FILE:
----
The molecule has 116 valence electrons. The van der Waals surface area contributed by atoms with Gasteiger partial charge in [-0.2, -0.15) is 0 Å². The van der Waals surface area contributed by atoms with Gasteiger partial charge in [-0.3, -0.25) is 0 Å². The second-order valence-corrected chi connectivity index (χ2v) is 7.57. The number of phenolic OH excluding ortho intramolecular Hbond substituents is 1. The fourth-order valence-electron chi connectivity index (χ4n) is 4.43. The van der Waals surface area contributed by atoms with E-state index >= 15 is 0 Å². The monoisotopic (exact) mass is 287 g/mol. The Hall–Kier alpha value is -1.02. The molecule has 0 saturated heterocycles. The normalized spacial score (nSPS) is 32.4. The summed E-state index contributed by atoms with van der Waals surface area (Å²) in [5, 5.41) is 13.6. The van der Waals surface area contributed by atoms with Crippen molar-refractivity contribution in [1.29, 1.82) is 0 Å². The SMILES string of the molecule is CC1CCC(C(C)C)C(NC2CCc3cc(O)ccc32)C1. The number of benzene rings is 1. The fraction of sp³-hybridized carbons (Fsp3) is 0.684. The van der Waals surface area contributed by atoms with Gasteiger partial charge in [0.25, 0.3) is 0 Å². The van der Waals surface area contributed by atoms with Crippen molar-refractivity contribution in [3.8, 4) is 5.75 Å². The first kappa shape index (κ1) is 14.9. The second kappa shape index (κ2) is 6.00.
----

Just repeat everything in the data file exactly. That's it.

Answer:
The molecule has 116 valence electrons. The van der Waals surface area contributed by atoms with Gasteiger partial charge in [-0.2, -0.15) is 0 Å². The van der Waals surface area contributed by atoms with Gasteiger partial charge in [-0.3, -0.25) is 0 Å². The second-order valence-corrected chi connectivity index (χ2v) is 7.57. The number of phenolic OH excluding ortho intramolecular Hbond substituents is 1. The fourth-order valence-electron chi connectivity index (χ4n) is 4.43. The van der Waals surface area contributed by atoms with E-state index >= 15 is 0 Å². The monoisotopic (exact) mass is 287 g/mol. The Hall–Kier alpha value is -1.02. The molecule has 0 saturated heterocycles. The normalized spacial score (nSPS) is 32.4. The summed E-state index contributed by atoms with van der Waals surface area (Å²) in [5, 5.41) is 13.6. The van der Waals surface area contributed by atoms with Crippen molar-refractivity contribution in [1.29, 1.82) is 0 Å². The SMILES string of the molecule is CC1CCC(C(C)C)C(NC2CCc3cc(O)ccc32)C1. The number of benzene rings is 1. The fraction of sp³-hybridized carbons (Fsp3) is 0.684. The van der Waals surface area contributed by atoms with Gasteiger partial charge in [0.25, 0.3) is 0 Å². The van der Waals surface area contributed by atoms with Crippen molar-refractivity contribution in [3.8, 4) is 5.75 Å². The first kappa shape index (κ1) is 14.9. The second kappa shape index (κ2) is 6.00.